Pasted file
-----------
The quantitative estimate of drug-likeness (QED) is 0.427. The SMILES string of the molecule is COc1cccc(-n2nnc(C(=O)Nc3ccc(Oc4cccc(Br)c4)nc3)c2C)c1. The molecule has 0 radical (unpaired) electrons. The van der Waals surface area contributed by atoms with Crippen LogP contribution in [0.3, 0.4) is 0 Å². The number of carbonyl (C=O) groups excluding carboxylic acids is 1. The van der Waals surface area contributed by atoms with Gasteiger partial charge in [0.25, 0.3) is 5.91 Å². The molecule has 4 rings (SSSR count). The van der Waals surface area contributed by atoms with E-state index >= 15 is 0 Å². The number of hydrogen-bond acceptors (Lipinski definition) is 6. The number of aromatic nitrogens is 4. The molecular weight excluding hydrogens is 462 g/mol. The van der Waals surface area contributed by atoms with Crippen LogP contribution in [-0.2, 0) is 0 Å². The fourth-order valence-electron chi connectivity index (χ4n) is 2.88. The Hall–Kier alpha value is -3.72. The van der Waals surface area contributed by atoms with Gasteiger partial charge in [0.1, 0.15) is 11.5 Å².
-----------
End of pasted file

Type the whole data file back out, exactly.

The quantitative estimate of drug-likeness (QED) is 0.427. The SMILES string of the molecule is COc1cccc(-n2nnc(C(=O)Nc3ccc(Oc4cccc(Br)c4)nc3)c2C)c1. The molecule has 0 radical (unpaired) electrons. The van der Waals surface area contributed by atoms with Crippen LogP contribution in [0.3, 0.4) is 0 Å². The number of carbonyl (C=O) groups excluding carboxylic acids is 1. The van der Waals surface area contributed by atoms with Gasteiger partial charge in [0.25, 0.3) is 5.91 Å². The molecule has 4 rings (SSSR count). The van der Waals surface area contributed by atoms with E-state index >= 15 is 0 Å². The number of hydrogen-bond acceptors (Lipinski definition) is 6. The number of aromatic nitrogens is 4. The molecular weight excluding hydrogens is 462 g/mol. The van der Waals surface area contributed by atoms with Crippen LogP contribution in [-0.2, 0) is 0 Å². The fourth-order valence-electron chi connectivity index (χ4n) is 2.88. The Hall–Kier alpha value is -3.72. The van der Waals surface area contributed by atoms with Gasteiger partial charge in [0.1, 0.15) is 11.5 Å².